In other news, Danny has written a great piece on the nature of hacking - the section on FaxYourMP sums up our ethos a treat... and I'd forgotten that Danny, Stef and I had orginally toyed with Doing Fun Stuff With MP's Pagers, until we realised it'd be hugely illegal!
Posted by tomski at February 17, 2004 04:49 AM | TrackBack
A great hack takes all the existing rules - written and unwritten - and and sets up a new play which is so clearly representative of the consensus underlying the codified game that no-one can argue with it. It doesn't break the game, it extends it.
We crafted FYMP explicitly as a hack on the political system. It's aesthetics and techniques are drawn directly from the hacking tradition (in the sense of the Jargon File, not the sense of the computer cracker of course).
FaxYourMP provides something which some (by no means all, but some) MPs really don't want - a low-cost way of hassling your elected representative.
It's really hard to object to this, because the rules of the game state that MPs represent their constituents. Over time, other forces - party political and the media mainly - have bypassed those rules so that some MPs do very little constituent tending. This is a gaming that has been very hard to stop. Bad MPs have a lot of excellent techniques for avoiding their constituents. Some are just inaccessible. Some have a great excuse that they try to meet with their constituents, but those apathetic buggers simply refuse to turn up to the surgeries.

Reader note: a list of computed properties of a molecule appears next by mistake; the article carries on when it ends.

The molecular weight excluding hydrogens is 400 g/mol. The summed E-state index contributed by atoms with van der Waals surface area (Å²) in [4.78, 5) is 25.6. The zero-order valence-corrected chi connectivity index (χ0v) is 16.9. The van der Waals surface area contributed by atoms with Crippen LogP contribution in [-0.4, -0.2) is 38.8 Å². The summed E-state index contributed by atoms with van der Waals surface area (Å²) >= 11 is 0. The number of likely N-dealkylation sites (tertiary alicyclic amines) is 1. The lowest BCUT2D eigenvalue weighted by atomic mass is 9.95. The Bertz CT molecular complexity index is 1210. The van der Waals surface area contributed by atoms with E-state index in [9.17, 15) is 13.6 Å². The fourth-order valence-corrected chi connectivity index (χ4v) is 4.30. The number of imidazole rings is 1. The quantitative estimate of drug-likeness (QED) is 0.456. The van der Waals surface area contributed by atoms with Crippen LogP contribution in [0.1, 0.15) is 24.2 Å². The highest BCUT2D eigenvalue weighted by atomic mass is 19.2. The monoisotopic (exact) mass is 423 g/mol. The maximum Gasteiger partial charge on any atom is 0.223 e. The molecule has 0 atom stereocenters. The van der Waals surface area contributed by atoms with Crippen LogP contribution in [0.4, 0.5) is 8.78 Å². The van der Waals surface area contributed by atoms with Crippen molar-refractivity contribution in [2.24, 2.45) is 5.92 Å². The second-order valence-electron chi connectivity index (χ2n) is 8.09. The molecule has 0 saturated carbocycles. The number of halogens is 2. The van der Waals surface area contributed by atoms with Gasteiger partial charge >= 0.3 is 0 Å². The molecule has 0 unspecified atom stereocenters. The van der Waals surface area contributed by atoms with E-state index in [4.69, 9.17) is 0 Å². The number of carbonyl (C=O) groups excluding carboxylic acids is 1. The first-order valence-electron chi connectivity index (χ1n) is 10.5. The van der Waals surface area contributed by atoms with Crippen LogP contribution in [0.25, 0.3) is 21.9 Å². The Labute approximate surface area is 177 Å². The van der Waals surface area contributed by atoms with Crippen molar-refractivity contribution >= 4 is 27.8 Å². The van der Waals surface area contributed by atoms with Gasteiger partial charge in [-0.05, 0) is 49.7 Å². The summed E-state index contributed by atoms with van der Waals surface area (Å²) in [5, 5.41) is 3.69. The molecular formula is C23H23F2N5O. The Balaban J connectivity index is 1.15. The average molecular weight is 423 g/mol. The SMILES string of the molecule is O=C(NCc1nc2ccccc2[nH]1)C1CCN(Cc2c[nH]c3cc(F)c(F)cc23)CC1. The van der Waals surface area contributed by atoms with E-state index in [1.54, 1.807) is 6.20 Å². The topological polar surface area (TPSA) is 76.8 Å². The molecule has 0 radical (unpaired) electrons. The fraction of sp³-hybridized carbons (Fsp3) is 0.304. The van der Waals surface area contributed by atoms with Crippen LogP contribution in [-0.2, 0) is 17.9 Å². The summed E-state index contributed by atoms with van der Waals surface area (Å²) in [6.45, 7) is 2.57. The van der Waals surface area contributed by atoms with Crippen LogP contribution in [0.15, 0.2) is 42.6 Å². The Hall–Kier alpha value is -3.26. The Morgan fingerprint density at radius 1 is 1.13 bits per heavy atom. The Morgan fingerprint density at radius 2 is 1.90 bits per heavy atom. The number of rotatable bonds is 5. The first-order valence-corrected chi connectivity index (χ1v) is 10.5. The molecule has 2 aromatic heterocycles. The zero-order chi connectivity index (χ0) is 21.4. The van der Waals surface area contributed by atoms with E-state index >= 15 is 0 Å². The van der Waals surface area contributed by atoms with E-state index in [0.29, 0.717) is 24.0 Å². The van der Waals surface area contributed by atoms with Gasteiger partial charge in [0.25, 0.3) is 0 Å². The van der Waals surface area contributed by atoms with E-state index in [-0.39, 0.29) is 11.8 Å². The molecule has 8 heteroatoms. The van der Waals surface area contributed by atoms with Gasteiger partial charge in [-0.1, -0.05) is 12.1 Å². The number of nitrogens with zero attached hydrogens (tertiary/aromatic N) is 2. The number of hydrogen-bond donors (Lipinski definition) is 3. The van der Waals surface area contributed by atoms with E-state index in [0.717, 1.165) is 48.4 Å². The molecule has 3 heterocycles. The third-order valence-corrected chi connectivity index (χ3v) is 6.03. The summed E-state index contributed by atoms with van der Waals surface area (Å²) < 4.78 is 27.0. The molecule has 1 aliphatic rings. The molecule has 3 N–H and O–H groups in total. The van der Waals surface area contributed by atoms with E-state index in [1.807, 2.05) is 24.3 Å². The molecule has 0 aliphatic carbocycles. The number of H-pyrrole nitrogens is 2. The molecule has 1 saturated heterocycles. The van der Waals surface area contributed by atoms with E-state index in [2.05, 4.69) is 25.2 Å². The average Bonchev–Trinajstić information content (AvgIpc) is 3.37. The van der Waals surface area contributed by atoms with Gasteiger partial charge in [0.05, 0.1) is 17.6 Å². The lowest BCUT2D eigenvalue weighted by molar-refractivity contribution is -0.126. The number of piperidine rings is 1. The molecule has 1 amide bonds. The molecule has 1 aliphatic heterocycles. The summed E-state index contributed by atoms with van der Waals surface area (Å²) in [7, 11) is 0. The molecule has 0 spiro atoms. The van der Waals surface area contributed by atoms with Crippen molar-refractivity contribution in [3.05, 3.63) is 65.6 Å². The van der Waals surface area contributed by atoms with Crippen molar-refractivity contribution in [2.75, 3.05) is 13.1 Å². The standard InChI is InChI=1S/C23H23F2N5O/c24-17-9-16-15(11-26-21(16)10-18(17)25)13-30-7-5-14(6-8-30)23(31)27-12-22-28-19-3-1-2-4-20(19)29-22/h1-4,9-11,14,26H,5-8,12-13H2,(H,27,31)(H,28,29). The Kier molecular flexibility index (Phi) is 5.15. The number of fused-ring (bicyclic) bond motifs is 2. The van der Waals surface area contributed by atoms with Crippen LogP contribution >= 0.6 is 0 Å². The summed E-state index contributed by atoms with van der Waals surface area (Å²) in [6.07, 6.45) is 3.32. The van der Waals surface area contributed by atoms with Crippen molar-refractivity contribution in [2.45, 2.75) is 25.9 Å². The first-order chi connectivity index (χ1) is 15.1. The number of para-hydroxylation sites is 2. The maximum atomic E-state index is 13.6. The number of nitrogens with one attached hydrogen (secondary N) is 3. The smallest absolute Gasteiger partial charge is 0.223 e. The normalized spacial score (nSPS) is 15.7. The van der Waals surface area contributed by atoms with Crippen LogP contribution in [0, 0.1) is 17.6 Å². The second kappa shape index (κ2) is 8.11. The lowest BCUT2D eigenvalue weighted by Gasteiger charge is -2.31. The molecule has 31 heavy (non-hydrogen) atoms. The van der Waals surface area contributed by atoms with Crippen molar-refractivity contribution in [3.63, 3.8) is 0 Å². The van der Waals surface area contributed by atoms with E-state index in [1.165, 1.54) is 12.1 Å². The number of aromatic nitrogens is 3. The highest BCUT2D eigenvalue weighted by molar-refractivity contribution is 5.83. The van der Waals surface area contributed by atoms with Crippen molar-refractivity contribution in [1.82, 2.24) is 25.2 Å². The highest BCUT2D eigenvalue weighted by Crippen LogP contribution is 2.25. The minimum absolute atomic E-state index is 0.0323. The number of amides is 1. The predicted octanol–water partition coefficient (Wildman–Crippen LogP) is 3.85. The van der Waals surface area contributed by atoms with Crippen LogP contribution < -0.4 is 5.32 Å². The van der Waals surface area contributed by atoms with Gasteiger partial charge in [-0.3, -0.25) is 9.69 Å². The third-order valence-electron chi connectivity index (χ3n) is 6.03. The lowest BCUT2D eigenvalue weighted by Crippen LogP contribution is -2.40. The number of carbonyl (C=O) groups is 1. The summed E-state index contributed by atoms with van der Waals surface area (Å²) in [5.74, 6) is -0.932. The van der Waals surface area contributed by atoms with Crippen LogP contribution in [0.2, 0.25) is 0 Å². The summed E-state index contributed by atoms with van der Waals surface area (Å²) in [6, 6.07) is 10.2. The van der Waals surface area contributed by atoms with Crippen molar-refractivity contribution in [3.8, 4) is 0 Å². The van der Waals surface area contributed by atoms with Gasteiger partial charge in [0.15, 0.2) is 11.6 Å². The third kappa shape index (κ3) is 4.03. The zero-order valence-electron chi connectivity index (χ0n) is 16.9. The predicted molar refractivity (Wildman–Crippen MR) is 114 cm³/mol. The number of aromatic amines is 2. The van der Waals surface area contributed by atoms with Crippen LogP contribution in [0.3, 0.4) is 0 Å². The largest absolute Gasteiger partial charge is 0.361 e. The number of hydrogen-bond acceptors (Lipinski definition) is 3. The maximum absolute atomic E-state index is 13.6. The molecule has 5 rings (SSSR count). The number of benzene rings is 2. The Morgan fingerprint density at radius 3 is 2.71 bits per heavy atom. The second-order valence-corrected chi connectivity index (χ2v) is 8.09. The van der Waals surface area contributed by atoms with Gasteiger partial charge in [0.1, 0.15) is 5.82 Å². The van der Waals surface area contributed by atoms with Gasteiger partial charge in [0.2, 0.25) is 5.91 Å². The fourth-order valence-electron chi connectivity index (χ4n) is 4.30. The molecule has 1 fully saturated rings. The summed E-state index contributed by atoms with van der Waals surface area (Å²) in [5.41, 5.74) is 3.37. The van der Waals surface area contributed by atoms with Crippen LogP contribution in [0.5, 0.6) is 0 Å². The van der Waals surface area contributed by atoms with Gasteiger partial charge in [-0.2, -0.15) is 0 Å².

We knew that the inaccessibility excuse was just rubbish. If Mr Blair gave your MP a call, they'd be very accessible very quickly. Mr Blair isn't your MP's boss, by the stated rules of the game. You are.
We thought that these days, surgeries were a bit of an anachronism. You shouldn't have to wait until your MP breezes back to your hometown for a chat. It should be incumbent on MPs to improve contact with their voters, not hide behind old systems.
We also knew that all MPs had fax machines, because that's what the infrastructure of party organisation required. (Secrets of FYMP - our original, more radical plan, was to make it an SMS to pager gateway. Tony Benn describes Labour backbenchers as being "pager-controlled", and we thought - ooh, we want a bit of that.)
By setting up the fax gateway - a dirt cheap tech fix, we took those excuses away, and didn't provide any new ones. We tried to rig the forces that broke the MP/constituent link to work for us. When a fax machine doesn't work, it's not us that has to fix it. It's the whip's office, who need to keep in touch with their MP. When MPs don't reply to faxes, we don't do anything. We just alter the public statistics, which the press read and respond to.
But best of all, it's really hard for people to complain about our existence, because we're working within the rules of the game. In fact, people now think we're *part* of the rules of the game. A sizeable minority of people using FYMP think we're a government service, and get angry at us when they're MP doesn't reply.
So that's a hack. Great hacks flourish not in simple codified systems, but in complex social settings too. Part of the growth of hacker culture, the bedrock of the wider technical culture that has grown in the last decade, is realising that the complex aesthetics of hacking can be applied to other areas: social, political, philosophical.